Tankadhar Gahir v. State of Orissa

Case Number: JCRLA No. 12 of 2019

Coram: Justice C.R. Dash, Justice M.S. Sahoo

Date of decision: 9th May, 2022

In this case, the Appellant had challenged his conviction under Section 302 of IPC whereby he was sentenced to undergo life imprisonment and pay fine of Rs.5,000/-. The Appellant was alleged to have assaulted his wife with a stone Chakki (a country grinder made of granite stone to grind pulses). The Appellant had taken the plea of complete denial and false implication. He had further stated that the deceased was not well and she lost her balance and fell on the Chakki.

The Court observed that there was no eye witness to the occurrence and that the case of the prosecution was based entirely on circumstantial evidence. The Trial Court had convicted the Appellant on the basis of the single circumstance of “last seen together” theory owing to the fact that the informant, his wife and the son of the deceased had left the Appellant and his wife together in the house, as they went out.

The Amicus Curiae submitted that Trial Court had not appreciated the evidence of the Medical Officer as well as other witnesses on record and on the basis of the circumstance of “last seen together”, the conviction of the Appellant under Section 302 of IPC should not have been based. The Medical Officer had testified that the cause of death was shock due to brain haemorrhage. All injuries were ante mortem in nature and it was a case of homicide. In crossexamination, he had clarified that if a person falls from very high altitude on a rocky surface such injuries can be possible.

The Court observed that when the post occurrence witnesses reached the place of incident, they found the Appellant grieving keeping the dead body of the deceased on his lap. Moreover, there were no marks of external injuries right below the right thigh of the deceased which was fractured as stated post-mortem report. Such a fracture might have been caused owing to the awkward fall by the deceased, as she was suffering from fever. The Court iterated that the prosecution had failed to discharge its burden of proving the case against the Appellant beyond reasonable doubt and allowed the appeal of the Appellant.

Satya Prakash Dixit and Anr. v. State of Orissa

Case Number: CRLA No.187 of 2021

Coram: Justice C.R. Dash, Justice M.S. Sahoo

Date of decision: 27th April, 2022

In this case, the Appellants have challenged their conviction under Section 304/34 of IPC and sentencing of rigorous imprisonment for life and fine of Rs.20,000/-. Appellant no.1, Satya Prakash Dixit is the son of Appellant No.2, Ganesh Chandra Dixit. The informant (father of the deceased) had alleged that his daughter (also wife of Appellant no.1) was killed by the Appellant no.1. He had further alleged that the Appellants were mentally torturing the deceased. Moreover, the Appellant no.1 had threatened to murder Rupali, if Rs.5,00,000/- was not provided to him. On 24th August, 2016, the informant received information that his daughter has committed suicide in her in-laws house. The informant along with his family members rushed to the house of the Appellants and saw the dead body of the deceased lying on the floor of her room and there was a saree knotted around her neck. It was alleged that owing to demand of dowry, the Appellants have killed the deceased and they have tried to showcase it as a case of suicide.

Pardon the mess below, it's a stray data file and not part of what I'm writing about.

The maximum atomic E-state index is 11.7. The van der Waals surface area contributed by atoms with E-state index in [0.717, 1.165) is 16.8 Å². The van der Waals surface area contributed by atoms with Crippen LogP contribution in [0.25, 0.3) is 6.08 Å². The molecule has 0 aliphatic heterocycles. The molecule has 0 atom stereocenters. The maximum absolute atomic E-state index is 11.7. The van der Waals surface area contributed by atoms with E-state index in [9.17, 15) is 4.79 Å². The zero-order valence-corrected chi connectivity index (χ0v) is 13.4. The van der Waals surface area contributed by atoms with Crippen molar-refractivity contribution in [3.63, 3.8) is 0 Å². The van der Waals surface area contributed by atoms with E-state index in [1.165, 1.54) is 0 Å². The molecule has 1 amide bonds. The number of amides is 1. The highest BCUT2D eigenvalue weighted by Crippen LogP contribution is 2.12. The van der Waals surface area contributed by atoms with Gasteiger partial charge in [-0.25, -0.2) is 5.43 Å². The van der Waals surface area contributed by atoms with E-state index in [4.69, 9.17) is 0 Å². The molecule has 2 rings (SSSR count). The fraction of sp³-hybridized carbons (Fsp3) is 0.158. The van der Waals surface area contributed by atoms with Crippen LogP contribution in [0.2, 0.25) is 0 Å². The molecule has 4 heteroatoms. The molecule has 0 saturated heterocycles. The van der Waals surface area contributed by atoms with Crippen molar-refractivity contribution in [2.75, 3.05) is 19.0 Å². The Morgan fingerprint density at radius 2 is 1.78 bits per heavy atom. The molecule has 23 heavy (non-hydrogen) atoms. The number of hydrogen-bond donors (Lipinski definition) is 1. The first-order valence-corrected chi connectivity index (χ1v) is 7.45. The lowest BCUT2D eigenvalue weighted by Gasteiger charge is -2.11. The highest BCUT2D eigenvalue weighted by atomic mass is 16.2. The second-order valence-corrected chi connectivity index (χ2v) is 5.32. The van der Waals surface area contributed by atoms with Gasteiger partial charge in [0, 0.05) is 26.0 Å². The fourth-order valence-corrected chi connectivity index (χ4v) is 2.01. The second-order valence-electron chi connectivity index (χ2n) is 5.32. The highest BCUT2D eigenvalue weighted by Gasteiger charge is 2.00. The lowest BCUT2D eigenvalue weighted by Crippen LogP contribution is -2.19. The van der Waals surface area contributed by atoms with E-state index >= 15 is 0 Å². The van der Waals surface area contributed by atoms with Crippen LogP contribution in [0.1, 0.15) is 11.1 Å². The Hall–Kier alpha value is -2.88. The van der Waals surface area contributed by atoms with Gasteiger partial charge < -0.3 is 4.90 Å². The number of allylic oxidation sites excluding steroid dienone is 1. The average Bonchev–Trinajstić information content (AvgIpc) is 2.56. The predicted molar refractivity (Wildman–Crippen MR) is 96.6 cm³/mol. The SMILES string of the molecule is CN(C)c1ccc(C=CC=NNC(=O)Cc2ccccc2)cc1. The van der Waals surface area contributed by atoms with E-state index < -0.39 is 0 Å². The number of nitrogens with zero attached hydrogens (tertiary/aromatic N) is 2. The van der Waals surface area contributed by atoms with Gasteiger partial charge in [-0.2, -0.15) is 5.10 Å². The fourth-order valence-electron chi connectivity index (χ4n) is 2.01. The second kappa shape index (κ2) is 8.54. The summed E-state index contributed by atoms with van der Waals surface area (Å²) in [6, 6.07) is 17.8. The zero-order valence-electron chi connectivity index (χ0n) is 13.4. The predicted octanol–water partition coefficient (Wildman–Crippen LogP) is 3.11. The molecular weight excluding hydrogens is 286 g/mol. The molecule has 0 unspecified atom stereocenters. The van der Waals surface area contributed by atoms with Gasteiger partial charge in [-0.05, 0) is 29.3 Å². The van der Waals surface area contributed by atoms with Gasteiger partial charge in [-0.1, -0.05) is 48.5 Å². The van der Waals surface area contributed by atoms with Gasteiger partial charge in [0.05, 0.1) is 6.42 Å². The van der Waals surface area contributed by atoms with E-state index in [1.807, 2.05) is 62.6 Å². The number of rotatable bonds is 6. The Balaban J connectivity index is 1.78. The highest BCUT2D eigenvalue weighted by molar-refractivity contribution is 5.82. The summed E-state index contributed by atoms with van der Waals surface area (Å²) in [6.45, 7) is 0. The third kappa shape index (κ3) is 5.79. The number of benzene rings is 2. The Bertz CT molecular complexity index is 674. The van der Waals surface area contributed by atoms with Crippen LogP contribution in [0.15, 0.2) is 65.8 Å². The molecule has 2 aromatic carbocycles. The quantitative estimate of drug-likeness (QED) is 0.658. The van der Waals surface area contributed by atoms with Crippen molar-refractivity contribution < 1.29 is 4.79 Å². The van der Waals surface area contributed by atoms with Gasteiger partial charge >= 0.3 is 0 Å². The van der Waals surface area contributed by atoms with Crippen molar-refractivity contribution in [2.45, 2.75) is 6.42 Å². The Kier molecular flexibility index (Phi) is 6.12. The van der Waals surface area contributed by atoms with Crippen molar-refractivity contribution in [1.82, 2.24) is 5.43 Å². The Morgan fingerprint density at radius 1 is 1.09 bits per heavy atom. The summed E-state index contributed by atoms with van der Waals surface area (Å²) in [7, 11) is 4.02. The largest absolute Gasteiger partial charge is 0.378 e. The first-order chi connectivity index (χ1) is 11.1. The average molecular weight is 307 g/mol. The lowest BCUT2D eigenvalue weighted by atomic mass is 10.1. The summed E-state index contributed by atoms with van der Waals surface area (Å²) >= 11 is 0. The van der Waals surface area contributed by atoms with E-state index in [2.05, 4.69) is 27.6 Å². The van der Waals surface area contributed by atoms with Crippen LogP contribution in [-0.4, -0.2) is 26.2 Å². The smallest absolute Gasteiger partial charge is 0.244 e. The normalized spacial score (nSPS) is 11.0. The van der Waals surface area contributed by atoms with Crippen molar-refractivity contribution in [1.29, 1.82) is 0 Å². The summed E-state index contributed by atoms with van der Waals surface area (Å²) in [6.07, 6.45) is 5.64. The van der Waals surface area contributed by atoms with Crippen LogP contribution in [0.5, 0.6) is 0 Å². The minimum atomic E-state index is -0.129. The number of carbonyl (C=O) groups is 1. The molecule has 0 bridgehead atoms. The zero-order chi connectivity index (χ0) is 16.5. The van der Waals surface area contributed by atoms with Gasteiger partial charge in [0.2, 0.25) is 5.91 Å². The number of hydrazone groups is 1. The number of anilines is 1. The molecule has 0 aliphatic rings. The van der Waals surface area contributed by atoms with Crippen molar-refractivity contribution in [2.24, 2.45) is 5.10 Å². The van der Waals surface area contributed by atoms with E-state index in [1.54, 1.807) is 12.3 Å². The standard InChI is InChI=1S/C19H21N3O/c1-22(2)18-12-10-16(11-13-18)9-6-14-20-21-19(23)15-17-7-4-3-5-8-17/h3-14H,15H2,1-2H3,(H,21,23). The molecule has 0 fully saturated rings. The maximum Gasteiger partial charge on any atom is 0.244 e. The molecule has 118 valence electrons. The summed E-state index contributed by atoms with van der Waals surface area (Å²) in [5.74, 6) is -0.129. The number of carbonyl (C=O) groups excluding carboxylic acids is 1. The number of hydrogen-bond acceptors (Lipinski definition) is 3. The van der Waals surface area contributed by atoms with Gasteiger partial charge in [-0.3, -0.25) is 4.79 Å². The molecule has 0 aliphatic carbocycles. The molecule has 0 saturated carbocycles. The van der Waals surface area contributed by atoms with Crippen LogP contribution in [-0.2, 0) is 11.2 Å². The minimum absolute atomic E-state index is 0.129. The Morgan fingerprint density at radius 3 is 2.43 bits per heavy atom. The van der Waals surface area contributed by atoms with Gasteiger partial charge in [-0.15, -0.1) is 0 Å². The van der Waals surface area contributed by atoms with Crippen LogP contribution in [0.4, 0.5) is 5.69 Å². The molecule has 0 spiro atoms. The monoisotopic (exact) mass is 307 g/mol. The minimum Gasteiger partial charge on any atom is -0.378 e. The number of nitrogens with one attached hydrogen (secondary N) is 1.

The Trial Court convicted the Appellants on the basis of the following observations: (i) Homicidal death of the deceased within the privacy of her matrimonial home. (ii) Discovery of a bamboo stick at the instance of Appellant no.1 on the basis of his statement before the police recorded under Section 27 of the Evidence Act. (iv) Silence of the Appellants regarding cause of the alleged suicide or alleged death of the deceased when there was no marital discord and she (deceased) was to take care of a 3 years old son. (v) Falsity of the defence plea of alibi.

The Medical Officer had come to the conclusion that the cause of death of the deceased was owing to asphyxia as a result of ligature strangulation. While relying on the decision of Mohd. Zahid vs. State of Tamil Nadu (AIR 1999 SC 2416), the Court observed that sufficient weightage should be given to the evidence of the doctor who has conducted the post-mortem. This Court observed that the circumstances established by the prosecution has not been proved except the fact that the deceased died a homicidal death in the privacy of her matrimonial home. Therefore, the appeal was allowed.